All students majoring in mathematics at Saint Louis University start with a basic core of required mathematics courses:

- MATH 1510: Calculus I
- MATH 1520: Calculus II
- MATH 2530: Calculus III (must be taken at Saint Louis University with a grade of at least C)
- MATH 2660: Principles of Mathematics
- MATH 3120: Introduction to Linear Algebra

## Major Requirements for the B.A.

The B.A. mathematics major is designed to meet the needs of students with a wide variety of interests. Along with the basic core of required courses, the student then selects five upper-division courses chosen from one of three options.

Students pursuing the teacher option choose courses that meet the requirements for state certification in mathematics. In the applied mathematics and pure mathematics options, students get a measure of depth by taking two year-long sequences in mathematics.

Students can also pursue a concentration in statistics.

A GPA of 2.0 (C average) or higher is required in upper-division mathematics courses counting toward the major. The upper-division courses are built around year-long sequences of courses in five areas of mathematics:

- MATH 3550: Differential Equations, plus MATH 4550 or MATH 4570
- MATH 4110: Introduction to Abstract Algebra, plus MATH 4120: Linear Algebra or MATH 4150: Number Theory
- MATH 4210: Introduction to Analysis, plus MATH 4220: Metric Spaces or
- MATH 4230: Multivariable Analysis
- MATH 4310: Complex Variables, plus MATH 4320 or MATH 4360
- MATH 3850: Foundations of Statistical Analysis, plus MATH 4800: Probability Theory, MATH 4840: Time Series or MATH 4870: Applied Regression

The applied mathematics option requires any two of the five year-long sequences listed above, plus a fifth upper-division mathematics course beyond the core mathematics requirement.

This option is appropriate for students planning on careers in industry, government agencies or actuarial sciences. The student's career ambitions should guide the selection of year-long sequences. For example, a career as an actuary will require expertise in probability and statistics; a career as an applied mathematician, differential equations.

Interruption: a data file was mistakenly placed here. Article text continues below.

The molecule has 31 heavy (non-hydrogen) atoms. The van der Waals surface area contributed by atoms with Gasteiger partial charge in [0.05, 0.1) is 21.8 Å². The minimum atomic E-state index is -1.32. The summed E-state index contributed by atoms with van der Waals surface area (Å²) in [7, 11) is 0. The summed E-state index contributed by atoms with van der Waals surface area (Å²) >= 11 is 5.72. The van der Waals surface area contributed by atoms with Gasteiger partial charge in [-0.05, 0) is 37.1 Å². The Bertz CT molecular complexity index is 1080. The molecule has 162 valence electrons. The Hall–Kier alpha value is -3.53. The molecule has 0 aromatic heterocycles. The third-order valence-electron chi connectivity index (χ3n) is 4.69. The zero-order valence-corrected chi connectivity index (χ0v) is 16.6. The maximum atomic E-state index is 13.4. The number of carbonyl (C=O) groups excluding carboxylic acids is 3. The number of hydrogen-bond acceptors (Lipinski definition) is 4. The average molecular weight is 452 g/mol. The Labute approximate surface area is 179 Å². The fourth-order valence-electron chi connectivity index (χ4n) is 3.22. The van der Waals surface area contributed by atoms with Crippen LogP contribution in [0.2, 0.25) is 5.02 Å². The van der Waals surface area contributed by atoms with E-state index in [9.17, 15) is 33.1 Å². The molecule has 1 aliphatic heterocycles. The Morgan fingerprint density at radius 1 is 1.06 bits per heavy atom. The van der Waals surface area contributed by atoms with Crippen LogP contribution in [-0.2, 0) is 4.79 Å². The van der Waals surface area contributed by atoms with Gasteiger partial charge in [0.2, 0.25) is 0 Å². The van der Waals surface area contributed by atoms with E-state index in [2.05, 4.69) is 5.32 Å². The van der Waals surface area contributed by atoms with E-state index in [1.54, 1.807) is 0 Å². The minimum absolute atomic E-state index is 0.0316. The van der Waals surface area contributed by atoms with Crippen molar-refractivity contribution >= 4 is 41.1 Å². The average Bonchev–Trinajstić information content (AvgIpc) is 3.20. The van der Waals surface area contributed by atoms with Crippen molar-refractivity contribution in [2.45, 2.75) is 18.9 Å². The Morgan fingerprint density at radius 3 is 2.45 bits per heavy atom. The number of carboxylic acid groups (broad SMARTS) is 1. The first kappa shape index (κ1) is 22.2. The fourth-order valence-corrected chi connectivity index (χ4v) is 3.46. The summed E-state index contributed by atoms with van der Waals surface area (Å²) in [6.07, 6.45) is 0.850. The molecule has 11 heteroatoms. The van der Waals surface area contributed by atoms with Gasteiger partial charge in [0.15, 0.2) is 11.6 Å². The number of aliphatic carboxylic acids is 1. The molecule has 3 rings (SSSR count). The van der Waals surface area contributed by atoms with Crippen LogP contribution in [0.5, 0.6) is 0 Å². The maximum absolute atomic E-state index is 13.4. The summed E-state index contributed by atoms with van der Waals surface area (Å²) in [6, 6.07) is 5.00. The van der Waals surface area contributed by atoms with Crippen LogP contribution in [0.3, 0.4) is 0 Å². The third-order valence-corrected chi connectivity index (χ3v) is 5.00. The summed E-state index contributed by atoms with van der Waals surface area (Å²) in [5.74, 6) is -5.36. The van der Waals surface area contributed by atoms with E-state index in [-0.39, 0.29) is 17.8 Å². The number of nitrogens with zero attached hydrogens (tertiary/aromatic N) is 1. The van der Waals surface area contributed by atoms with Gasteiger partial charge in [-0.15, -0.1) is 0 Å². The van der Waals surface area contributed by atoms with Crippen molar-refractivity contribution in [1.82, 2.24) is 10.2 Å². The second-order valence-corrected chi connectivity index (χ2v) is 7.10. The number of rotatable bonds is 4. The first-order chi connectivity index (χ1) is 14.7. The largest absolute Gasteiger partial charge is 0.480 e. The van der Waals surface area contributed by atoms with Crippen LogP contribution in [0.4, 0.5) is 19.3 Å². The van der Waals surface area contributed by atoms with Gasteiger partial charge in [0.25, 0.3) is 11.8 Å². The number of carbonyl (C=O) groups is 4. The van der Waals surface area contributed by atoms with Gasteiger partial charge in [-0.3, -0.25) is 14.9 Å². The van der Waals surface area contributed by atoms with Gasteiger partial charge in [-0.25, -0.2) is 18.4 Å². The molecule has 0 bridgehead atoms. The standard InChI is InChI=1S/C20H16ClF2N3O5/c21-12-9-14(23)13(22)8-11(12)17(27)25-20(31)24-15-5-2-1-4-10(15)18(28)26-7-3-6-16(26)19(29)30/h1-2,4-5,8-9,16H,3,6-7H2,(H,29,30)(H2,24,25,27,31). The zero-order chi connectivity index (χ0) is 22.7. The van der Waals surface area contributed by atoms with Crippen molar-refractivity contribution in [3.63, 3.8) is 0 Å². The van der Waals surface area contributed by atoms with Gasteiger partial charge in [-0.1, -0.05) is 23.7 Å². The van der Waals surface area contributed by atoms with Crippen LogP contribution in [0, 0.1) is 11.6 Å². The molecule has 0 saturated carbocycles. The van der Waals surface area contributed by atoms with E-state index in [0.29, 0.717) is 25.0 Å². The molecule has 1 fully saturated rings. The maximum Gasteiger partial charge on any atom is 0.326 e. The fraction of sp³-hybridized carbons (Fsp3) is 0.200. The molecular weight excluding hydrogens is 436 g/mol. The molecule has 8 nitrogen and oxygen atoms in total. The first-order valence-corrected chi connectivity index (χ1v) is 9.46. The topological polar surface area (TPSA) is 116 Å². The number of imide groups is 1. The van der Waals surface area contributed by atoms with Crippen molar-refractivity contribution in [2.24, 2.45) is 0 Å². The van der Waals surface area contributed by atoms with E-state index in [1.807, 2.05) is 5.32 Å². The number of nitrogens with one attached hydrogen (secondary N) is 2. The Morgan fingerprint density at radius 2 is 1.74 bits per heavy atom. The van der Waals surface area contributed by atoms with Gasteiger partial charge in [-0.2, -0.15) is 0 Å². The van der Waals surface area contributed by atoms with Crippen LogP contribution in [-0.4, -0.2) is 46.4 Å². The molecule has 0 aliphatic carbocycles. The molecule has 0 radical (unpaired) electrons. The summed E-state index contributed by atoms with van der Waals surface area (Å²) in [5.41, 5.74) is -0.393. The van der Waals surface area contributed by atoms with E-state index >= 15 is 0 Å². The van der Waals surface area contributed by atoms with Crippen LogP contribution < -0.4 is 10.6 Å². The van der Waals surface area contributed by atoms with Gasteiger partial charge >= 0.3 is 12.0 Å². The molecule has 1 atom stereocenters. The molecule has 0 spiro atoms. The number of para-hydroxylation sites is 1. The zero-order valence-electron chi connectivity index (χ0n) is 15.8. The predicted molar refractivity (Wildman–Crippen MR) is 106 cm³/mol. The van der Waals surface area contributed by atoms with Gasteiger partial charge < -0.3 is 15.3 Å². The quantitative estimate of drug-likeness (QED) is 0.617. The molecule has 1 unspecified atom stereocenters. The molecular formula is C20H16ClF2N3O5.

The pure mathematics option requires the two year-long sequences beginning with MATH 4110: Introduction to Abstract Algebra and MATH 4210: Introduction to Analysis, plus a fifth upper-division mathematics course beyond the core mathematics requirement. This option is appropriate for students who intend to go on to graduate school in mathematics or who plan careers in cryptography, computer science or teaching.

The teacher option requires the following courses, which satisfy requirements for teacher certification:

- MATH 4050: History of Mathematics
- MATH 4110: Elements of Modern Algebra or MATH 4210: Real Analysis
- MATH 4410: Foundations of Geometry or MATH 4470: Non-Euclidean Geometry
- MATH 3850: Foundations of Statistical Analysis

Students must also select one additional course chosen from the following:

- MATH 3550: Differential Equations
- MATH 4800: Elementary Theory of Probability
- MATH 4870: Applied Regression
- MATH 4150: Number Theory

An appropriate upper-division mathematics elective may be substituted, with the approval of the student's mathematics mentor.)

The statistics concentration requires that students take the following courses:

- MATH 3850: Foundations of Statistical Analysis
- CSCI 1300: Introduction to Object Oriented Programming
- MATH 4800: Probability Theory
- MATH 4850: Mathematical Statistics

Students must also take two additional courses selected from the following:

- MATH 4210: Introduction to Analysis
- MATH 4230: Multivariable Analysis
- MATH 4840: Time Series
- MATH 4860: Statistical Models
- MATH 4870: Applied Regression
- CSCI 5750: Machine Learning

## Major Requirements for the B.S.

The B.S. mathematics major is designed to provide a strong grounding in mathematics for students considering graduate school in mathematics or a closely allied field.

Students select nine upper-division mathematics courses, which include pure mathematics courses in real analysis and algebra, a statistics course, two completed upper-division sequences (including one in pure mathematics), and electives.

Students must also take at least one course in computer programming and one course in another discipline that has a strong mathematical or computational component that cannot be a course counting for any other part of the B.S. requirements. The requirements for the B.S. in Mathematics follow the recommendations of the Mathematics Association of America for degree programs in mathematics that prepare students for graduate work.